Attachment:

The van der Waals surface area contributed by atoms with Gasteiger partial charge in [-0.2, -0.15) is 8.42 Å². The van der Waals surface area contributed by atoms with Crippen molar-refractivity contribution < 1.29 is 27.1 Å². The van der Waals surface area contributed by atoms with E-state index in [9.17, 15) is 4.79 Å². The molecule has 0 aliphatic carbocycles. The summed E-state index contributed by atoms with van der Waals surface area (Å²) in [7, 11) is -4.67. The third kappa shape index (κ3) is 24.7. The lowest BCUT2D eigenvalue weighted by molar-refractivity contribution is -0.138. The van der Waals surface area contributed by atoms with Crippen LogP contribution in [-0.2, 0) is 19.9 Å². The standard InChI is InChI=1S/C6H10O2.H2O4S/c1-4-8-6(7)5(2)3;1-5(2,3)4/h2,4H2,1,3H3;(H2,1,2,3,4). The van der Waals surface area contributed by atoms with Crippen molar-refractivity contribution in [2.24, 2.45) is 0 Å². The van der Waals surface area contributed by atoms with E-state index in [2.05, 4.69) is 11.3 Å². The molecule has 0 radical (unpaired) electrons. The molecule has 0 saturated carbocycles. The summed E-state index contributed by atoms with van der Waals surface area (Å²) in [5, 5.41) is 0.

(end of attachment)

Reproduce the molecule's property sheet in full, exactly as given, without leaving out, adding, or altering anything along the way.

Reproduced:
The van der Waals surface area contributed by atoms with Gasteiger partial charge in [-0.2, -0.15) is 8.42 Å². The van der Waals surface area contributed by atoms with Crippen molar-refractivity contribution < 1.29 is 27.1 Å². The van der Waals surface area contributed by atoms with E-state index in [9.17, 15) is 4.79 Å². The molecule has 0 aliphatic carbocycles. The summed E-state index contributed by atoms with van der Waals surface area (Å²) in [7, 11) is -4.67. The third kappa shape index (κ3) is 24.7. The lowest BCUT2D eigenvalue weighted by molar-refractivity contribution is -0.138. The van der Waals surface area contributed by atoms with Crippen LogP contribution in [-0.2, 0) is 19.9 Å². The standard InChI is InChI=1S/C6H10O2.H2O4S/c1-4-8-6(7)5(2)3;1-5(2,3)4/h2,4H2,1,3H3;(H2,1,2,3,4). The van der Waals surface area contributed by atoms with Crippen molar-refractivity contribution in [2.24, 2.45) is 0 Å². The van der Waals surface area contributed by atoms with E-state index in [2.05, 4.69) is 11.3 Å². The molecule has 0 radical (unpaired) electrons. The molecule has 0 saturated carbocycles. The summed E-state index contributed by atoms with van der Waals surface area (Å²) in [5, 5.41) is 0.